On July 17th, the Florida Attorney General’s Medicaid Fraud Control Unit arrested the administrator and assistant administrator at a local assisted living facility for failing to protect facility residents and making sure they received prescribed nursing services.
According to news reports, the administrators allegedly refused to allow psychological nursing caregivers to enter into the assisted living facility to assist mental health residents. This resulted in the facility residents not receiving care for two to three weeks.
The facility administrator faces three counts of abuse and the assistant administrator faces three counts of neglect, which are all third degree felonies. If they are convicted, each could receive up to 15 years in prison and up to $15,000 in fines.
Unfortunately, according the United States Department of Health & Human Services’ (DHHS) Administration on Aging (AOA), every year hundreds of thousands of older persons are abused, neglected, and exploited. Many of these victims are older and frail, which makes them more vulnerable to abuse because they depend on others to meet their most basic needs.
– Physical abuse – inflicting physical injury or pain, including hitting, slapping, or restraining by physical or chemical means;
– Emotional abuse – inflicting mental pain, distress, or anguish through verbal or nonverbal acts, such as by being humiliating, intimidating, or threatening;
– Sexual abuse – including non-consensual sexual contact of any kind;
– Neglect – failing to provide food, shelter, healthcare, or protection; and
– Exploitation – illegally taking, misusing, or concealing money, funds, property, or other assets for someone’s benefit other than the senior to whom they belong.
Signs Of Elder Abuse
Signs of abuse, neglect, or exploitation can be varied and subtle depending on the senior’s cognitive and physical condition, the amount of outside care the senior receives, and the senior’s living environment.
However, some possible signs or “tells” of abuse include the following:
– The senior seems afraid of his or her caregiver;
– The senior has unexplained bruises, cuts, or other injuries;
– The senior has bedsores or pressure sores;
– The senior appears unclean, dirty, or otherwise unkempt;
– The senior appears malnourished, undernourished, or dehydrated;
– The senior appears to be under-medicated or over-medicated;
– The senior has dental issues or other untreated health issues;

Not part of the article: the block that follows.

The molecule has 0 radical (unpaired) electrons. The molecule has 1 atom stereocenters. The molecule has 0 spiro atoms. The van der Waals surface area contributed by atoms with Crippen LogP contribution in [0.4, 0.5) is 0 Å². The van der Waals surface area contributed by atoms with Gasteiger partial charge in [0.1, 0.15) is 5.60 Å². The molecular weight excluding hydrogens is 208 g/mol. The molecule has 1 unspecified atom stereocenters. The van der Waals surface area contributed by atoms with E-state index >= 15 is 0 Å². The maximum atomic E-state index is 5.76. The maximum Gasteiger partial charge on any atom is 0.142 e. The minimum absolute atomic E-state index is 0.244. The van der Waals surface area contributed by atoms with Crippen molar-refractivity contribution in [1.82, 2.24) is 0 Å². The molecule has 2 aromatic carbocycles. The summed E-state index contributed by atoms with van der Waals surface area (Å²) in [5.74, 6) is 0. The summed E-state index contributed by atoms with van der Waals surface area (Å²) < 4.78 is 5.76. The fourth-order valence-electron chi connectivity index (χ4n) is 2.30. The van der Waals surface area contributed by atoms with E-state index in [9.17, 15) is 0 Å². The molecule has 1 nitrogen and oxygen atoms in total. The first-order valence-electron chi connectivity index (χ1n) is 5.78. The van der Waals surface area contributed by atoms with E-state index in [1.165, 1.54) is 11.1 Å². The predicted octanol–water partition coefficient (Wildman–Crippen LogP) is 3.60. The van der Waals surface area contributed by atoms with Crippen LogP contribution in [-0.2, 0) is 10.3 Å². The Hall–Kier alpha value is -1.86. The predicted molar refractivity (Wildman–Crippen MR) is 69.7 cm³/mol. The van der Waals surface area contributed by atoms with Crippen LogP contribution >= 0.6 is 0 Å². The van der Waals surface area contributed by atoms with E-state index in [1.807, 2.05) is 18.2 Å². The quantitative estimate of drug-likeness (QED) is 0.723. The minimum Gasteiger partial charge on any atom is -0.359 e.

– The senior’s caregiver has problems with alcohol, drugs, or is emotionally unstable;
– The senior’s pet seems neglected or abused;
– The senior has a “new best friend” who is willing to take care of him or her;
– There is evidence of changes in banking or spending patterns;
– There is an increase in mail or phone calls soliciting donations or requesting money; or
– The senior is isolated from family and friends.
Persons who have a reason to suspect elder abuse, neglect, or exploitation should follow their “gut” and not ignore possible warning signs because a senior’s life may depend on the situation being reported.
Persons who commit elder abuse can be service providers, care providers or caregivers, friends, peers, strangers, or family members. In fact, experts believe that most cases of elder abuse are committed by someone the senior knows and trusts, such as adult children, spouses, financial advisors, or others with a close relationship to the senior.
Florida Abuse, Neglect, And Exploitation Of Elderly Persons And Disabled Adults
Florida law expressly prohibits the abuse, neglect, and exploitation of elderly persons and disabled adults.
Chapter 825 of the Florida statutes makes it a crime for anyone to physically or psychologically abuse, neglect, or exploit an elderly person or disabled adult. They also make it a crime to neglect an elderly person or disabled adult
Chapter 415 of the Florida statutes further protects vulnerable adults from abuse, neglect, or exploitation by imposing a mandatory reporting requirement on anyone who knows, or has reasonable cause to suspect, that a vulnerable adult has been or is being abused, neglected, or exploited. Abuse can be reported by calling the Florida Abuse Hotline at (800) 962-2873.
Under section 415.1111, seniors, the elderly, and other vulnerable persons who have been abused, neglected, or exploited can recover actual and punitive damages from his or her abuser. The action can be brought by the abused person, or by his or her guardian, or by someone acting with the consent of the person or his or her guardian.
Section 415.111 allows a prevailing party to recover reasonable attorney’s fees, costs of the action and damages, which can include medical costs for injuries sustained, as well as other related injury costs. Additionally,Florida statute section 772.11 allows an elderly person that has been exploited under Chapter 825 to obtain up to three time his or her actual damages.
We Can Provide Legal Help
If you suspect that your loved one is being abused, neglected, or otherwise exploited, either in a nursing home or other care facility, contact the Tallahassee personal injury lawyers at Barrett, Fasig & Brooks today at 850-224-3310.